January 10th, 2004



Slate presents a twelve page slideshow about the mathematical art of Kenneth Snelson:
. . . Snelson is an unusual artist. Not only has he inspired a new field of engineering and a new understanding of cellular biology, his elegant sculptures are themselves scientific wonders. Their shiny metal rods, held together by networks of tensed aluminum wires, climb into the air at improbable angles, with an apparent disregard for gravity.[slate]


Say what you will about the Cingular Celebrity Poker Showdown Challenge, but there is something so right about watching Scott Stapp demonstrating his utter cluelessness and going down in flames early.

spreading the lj love

Sure to be linked all over the place by the end of the weekend, "My So-Called Blog" brings the drama of LiveJournal to the New York Times Magazine:
Back in the 1980's, when I attended high school, reading someone's diary would have been the ultimate intrusion. But communication was rudimentary back then. There were no cellphones, or answering machines; there was no ''texting,'' no MP3's or JPEG's, no digital cameras or file-sharing software; there was no World Wide Web -- none of the private-ish, public-ish, superimmediate forums kids today take for granted. If this new technology has provided a million ways to stay in touch, it has also acted as both an amplifier and a distortion device for human intimacy. The new forms of communication are madly contradictory: anonymous, but traceable; instantaneous, then saved forever (unless deleted in a snit). In such an unstable environment, it's no wonder that distinctions between healthy candor and ''too much information'' are in flux and that so many find themselves helplessly confessing, as if a generation were given a massive technological truth serum. [nyt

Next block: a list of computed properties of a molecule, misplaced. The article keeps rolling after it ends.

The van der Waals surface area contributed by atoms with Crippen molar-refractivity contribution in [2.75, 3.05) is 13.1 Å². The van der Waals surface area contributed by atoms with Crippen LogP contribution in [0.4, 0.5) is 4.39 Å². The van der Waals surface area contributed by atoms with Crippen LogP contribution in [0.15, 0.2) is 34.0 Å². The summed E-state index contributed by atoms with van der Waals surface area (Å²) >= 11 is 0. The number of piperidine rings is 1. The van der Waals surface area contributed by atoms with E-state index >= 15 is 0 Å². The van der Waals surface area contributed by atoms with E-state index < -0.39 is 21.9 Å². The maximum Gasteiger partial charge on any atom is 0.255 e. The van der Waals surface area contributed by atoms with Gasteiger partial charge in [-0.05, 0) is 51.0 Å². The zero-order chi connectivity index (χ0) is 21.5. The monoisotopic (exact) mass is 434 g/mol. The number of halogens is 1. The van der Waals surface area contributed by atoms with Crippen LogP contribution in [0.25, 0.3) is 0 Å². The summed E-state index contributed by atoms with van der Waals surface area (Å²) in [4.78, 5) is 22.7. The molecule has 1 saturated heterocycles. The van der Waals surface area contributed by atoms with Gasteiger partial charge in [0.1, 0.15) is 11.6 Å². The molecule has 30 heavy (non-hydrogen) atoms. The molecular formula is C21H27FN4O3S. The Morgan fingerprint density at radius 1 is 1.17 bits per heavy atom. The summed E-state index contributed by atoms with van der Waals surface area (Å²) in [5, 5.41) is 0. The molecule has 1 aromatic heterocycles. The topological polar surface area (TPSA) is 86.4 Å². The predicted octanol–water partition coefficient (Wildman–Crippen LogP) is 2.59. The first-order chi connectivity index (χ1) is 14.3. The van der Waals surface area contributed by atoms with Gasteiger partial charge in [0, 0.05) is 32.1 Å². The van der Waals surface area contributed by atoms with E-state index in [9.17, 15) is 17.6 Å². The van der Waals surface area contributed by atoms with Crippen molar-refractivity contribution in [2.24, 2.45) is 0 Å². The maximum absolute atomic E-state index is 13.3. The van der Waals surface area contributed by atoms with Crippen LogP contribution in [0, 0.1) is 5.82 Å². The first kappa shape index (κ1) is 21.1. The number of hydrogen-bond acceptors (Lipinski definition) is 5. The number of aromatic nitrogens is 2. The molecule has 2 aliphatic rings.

[ via candid ]
  • Current Mood

"You know, I almost don't want to go back to New Jersey."

In tomorrow's New York Times, a strangely touching article about suburban teens who hang out in New York City:
Venturing into Manhattan and hanging around Times Square, Central Park or the Village is a rite of passage shared by many suburban kids. But to be a teenager growing up in the Garden State is to have an especially complex relationship with New York. It is to be close enough to feel the city's big beat, but to be far enough removed to feel its absence from your own life; to be familiar with the otherworldly skyline and regal avenues, but still to be an out-of-towner; to crave New York's bottomless well of excitement, but to fear its dangers. [nyt]

Along with anecdodes from famous suburbanites like Rick Moody (Demonology) and Adam Schlesinger (Fountains of Wayne) are stories of New Jersey kids who essentially treat Manhattan like a big mall.
  • Current Mood
chair, apartment


when I post a bunch of links, you can probably guess that my day has been about fun stuff like folding laundry, walking to the post office with a hand cart to pick up a giant package full of left behind xmas stuff, feeling jittery from my albuterol inhaler, and listening to songs in alphabetical order on my iPod.